Games, Game Ratings, and Children

I truly want to believe that the day will come when people stop being paranoid about games. There is a belief out there that all games are designed and intended for children. This belief leads to the conclusion that there is a worldwide conspiracy among game creators to destroy the minds of children by exposing them to mature content. It’s simply not true.

I’m going on this rant because of a recent story I read on CNN. I think that its very interesting. The group is absolutely right. There are games that will never be suitable for children. But should they be? If I had children, I probably wouldn’t let me six year old watch The Lord of the Rings trilogy. But it’s rated PG-13. My job as a parent is to discern if my child is ready for that. Video games should be viewed in the same way. There is no way I would allow my 12 year old to play Manhunt 2 — I won’t even play it! But I’m not going to allow my 12 year old to see Saw IV (or whatever number we’re on now) either. Video games of ratings the same as movies. No one is suggesting that all movies must be acceptable for children, in fact some of the most critically acclaimed movies aren’t really for kids (cf, Brokeback Mountain, Saving Private Ryan, Munich, among others). I see no reason the same should not hold true for games.

In my opinion the issue here is that the media/parents see games as things for children, not for adults. As a result they have this idea that they may pick up any game at a store, and it should be fine for their child. The fact of the matter is that this isn’t reality. There are games designed for a variety of age groups. All games have a rating icon that is more clearly displayed than most movie ratings. They don’t take a rocket scientist to decode (E – Everyone, T – Teen, M – Mature). These rating icons also include, much like DVD movie rating icons, the reasons the game was rated at the level it was. I can only think of one game that I’ve played and enjoyed rated M, and that’s the Halo series. But I’m fine with there being M rated games, in much the same way I’m fine with there being R rated movies.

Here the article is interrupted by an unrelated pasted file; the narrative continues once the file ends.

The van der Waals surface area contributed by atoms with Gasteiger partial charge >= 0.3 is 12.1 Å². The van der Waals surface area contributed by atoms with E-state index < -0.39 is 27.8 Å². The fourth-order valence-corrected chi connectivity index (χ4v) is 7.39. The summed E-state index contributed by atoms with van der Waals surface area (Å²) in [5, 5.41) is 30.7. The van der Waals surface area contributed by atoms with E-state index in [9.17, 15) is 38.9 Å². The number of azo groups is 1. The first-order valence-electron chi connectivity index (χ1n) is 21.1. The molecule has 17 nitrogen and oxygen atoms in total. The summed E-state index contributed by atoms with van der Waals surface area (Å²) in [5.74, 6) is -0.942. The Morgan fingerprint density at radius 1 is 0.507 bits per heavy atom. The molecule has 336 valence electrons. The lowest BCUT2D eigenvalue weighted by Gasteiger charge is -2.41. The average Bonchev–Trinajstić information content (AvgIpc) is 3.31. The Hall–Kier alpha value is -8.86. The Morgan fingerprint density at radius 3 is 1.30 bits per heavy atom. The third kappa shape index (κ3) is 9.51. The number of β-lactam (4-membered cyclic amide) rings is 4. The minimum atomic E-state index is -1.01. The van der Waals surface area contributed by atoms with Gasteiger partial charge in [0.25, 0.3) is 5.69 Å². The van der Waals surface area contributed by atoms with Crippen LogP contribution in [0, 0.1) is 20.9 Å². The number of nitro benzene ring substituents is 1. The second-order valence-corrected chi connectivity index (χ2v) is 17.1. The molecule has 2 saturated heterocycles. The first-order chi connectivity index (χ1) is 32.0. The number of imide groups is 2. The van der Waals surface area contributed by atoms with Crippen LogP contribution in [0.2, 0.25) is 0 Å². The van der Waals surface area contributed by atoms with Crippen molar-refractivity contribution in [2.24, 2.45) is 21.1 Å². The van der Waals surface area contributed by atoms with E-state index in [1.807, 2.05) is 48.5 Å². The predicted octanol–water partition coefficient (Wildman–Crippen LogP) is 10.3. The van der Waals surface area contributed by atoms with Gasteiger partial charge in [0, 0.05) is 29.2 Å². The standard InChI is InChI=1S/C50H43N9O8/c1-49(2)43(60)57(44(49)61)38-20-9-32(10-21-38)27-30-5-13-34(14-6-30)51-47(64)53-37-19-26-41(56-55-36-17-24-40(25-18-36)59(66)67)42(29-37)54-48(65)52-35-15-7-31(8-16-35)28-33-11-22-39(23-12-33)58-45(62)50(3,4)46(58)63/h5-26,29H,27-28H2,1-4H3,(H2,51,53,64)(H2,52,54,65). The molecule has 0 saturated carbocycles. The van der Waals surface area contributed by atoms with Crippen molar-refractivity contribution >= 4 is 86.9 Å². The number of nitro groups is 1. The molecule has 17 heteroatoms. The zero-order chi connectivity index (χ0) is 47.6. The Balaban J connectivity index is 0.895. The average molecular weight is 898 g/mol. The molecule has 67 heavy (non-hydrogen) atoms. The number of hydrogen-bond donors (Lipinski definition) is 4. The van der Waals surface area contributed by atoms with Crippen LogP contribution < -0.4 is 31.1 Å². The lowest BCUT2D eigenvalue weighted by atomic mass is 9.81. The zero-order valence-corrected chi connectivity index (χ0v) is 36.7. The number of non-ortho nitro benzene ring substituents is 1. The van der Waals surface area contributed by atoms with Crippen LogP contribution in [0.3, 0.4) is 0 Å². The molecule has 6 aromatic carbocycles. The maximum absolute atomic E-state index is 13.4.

So, my plea is to parents. But, as a youth pastor, I also try to do my part. In particular, we don’t play Halo at a youth ministry gathering because of its M rating. I personally don’t have a problem with the game, and I have yet to figure out why its rated M and other FPS games are rated T. But, my opinion doesn’t matter. It has been rated M by the ESRB, and so since we have students under 17 at our youth ministry, no one plays it. I get complaints, and will get them in the future. But that’s life, I suppose.


4 thoughts on “Games, Game Ratings, and Children

  1. I HATE violent games! I’m 12, by the way, and I don’t share the same opinion as everyone else my age, that opinion being: GAMES WHERE YOU KILL PEOPLE ARE FUN! Personally, I try not to even harm insects.

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